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"Certainly, Derek was one of those players. He's been up every morning at 7am, he's made a commitment to one of our conditioning guys (Greg 'Clanger' Kleynjans), they're walking laps around the oval.

"Each night after dinner he's walking more laps. If you can walk five or six laps in the morning, you're covering off 3km and you do it again at night it's another 3km at low intensity.

"It's a commitment for him to change some of his habits that may not have been helping him in the past.

"The hub has been great for him and we just hope when he does leave and go back home that he continues to do the work."

Derek Eggmolesse-Smith at Richmond training. Picture: Getty Images/AFL Photos

Aarts was forced to sit out the VFL flag, suspended in the preliminary final win over Essendon. 

And after not being assured an AFL contract for 2020 until his exit meeting in October, the 25-year-old was wasting no time in pre-season. 

"By his own admission after missing the VFL Grand Final … there's no doubt he wanted to come back and prove a point," Clarke said.

"Early days in pre-season he did have shin soreness and I believe he was on an end of season trip with Josh Caddy and left early and wanted to make sure he got his shins right and have the best crack at pre-season." 

Working as a builder while playing VFL for Richmond from 2015-2018, Aarts won an AFL spot at the end of 2018.

Stuck in the VFL behind a bevy of small forward options, he debuted in round five and last week kicked his first AFL goals against the Roos. 

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"It hasn't been a fluke and his workrate and ability to win one-on-one contests and make things happen are his biggest strength," Clarke said.

"He was just waiting for his opportunity and when he got his chance, I don't think there was a question whether he was going to be able to play at the level.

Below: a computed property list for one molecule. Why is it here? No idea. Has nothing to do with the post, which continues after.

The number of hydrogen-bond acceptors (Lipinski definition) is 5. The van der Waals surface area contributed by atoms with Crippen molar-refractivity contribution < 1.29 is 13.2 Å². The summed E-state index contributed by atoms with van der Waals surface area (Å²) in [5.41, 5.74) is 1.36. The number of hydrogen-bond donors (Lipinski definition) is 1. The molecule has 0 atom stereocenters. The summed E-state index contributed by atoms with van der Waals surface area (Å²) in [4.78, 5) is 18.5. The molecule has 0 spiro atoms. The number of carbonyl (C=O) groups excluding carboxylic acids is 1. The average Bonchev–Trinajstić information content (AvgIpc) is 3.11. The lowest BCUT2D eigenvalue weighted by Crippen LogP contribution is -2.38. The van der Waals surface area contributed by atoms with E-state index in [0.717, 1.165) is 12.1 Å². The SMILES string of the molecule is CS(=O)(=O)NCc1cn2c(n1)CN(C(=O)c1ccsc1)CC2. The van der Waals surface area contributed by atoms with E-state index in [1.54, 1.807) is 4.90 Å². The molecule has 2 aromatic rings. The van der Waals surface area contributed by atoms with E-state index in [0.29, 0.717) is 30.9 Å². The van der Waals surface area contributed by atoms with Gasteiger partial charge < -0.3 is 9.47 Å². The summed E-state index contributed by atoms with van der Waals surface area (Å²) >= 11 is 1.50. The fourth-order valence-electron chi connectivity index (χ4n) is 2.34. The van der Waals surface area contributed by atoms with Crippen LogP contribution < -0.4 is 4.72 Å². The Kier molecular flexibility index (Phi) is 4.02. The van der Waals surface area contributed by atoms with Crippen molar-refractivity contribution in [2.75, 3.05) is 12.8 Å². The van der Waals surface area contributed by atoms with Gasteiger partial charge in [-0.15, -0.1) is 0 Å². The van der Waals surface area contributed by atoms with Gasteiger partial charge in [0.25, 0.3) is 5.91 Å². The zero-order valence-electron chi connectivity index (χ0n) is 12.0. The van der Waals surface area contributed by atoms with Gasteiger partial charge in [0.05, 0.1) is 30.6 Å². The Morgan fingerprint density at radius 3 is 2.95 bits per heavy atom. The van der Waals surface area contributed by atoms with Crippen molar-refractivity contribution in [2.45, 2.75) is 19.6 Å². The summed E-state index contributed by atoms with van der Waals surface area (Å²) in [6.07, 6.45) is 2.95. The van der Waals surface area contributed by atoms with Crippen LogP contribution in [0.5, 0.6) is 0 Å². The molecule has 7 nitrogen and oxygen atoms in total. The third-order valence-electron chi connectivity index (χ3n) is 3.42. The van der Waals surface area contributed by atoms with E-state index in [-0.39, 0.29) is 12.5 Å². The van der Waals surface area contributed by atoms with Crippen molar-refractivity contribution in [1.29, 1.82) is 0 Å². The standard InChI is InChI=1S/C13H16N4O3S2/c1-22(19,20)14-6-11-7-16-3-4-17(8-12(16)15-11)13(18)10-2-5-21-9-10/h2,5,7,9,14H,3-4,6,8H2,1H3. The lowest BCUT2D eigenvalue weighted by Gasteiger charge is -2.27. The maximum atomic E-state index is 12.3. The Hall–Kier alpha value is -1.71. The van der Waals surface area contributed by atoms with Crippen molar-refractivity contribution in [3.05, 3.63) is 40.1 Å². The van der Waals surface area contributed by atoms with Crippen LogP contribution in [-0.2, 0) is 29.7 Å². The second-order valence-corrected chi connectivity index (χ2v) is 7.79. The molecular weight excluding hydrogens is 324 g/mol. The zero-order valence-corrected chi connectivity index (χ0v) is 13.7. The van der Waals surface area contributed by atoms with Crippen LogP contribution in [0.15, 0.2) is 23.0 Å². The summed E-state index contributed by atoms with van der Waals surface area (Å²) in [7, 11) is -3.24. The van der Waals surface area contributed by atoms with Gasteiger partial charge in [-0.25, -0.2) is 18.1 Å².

"If you throw a ball out in front of him and someone else, I think I know who I'm having my money on to win the contest and that's what he provides for us."


B: Nathan Broad, Dylan Grimes, Nick Vlastuin
HB: Jayden Short, Noah Balta, Derek Eggmolesse-Smith
C: Kamdyn McIntosh, Shai Bolton, Patrick Naish
HF: Jake Aarts, Tom Lynch, Jason Castagna
F: Dustin Martin, Jack Riewoldt, Jack Higgins
R: Ivan Soldo, Marlion Pickett, Kane Lambert
Inter: Jack Graham, Daniel Rioli, Mabior Chol, Liam Baker

In: Jake Aarts, Noah Balta, Mabior Chol, Derek Eggmolesse-Smith, Jack Graham, Jack Higgins, Kamdyn McIntosh, Patrick Naish
Out: David Astbury (knee), Josh Caddy (hamstring), Trent Cotchin (hamstring), Shane Edwards (personal leave), Brandon Ellis (Gold Coast), Bachar Houli (personal leave), Toby Nankervis (ankle), Dion Prestia (ankle)


B: Heath Shaw, Phil Davis, Aidan Corr
HB: Nick Haynes, Lachie Keeffe, Harry Perryman
C: Josh Kelly, Stephen Coniglio, Lachie Whitfield
HF: Brent Daniels, Jeremy Cameron, Toby Greene
F: Harry Himmelberg, Jeremy Finlayson, Jacob Hopper
R: Sam Jacobs, Tim Taranto, Matt de Boer
Inter: Zac Langdon, Jye Caldwell, Daniel Lloyd, Lachie Ash

In: Lachie Ash, Jye Caldwell, Stephen Coniglio, Sam Jacobs, Lachie Keeffe, Zac Langdon
Out: Shane Mumford (neck), Adam Kennedy (hamstring), Sam Reid (calf), Sam Taylor (back), Adam Tomlinson (Melbourne), Zac Williams (hamstring)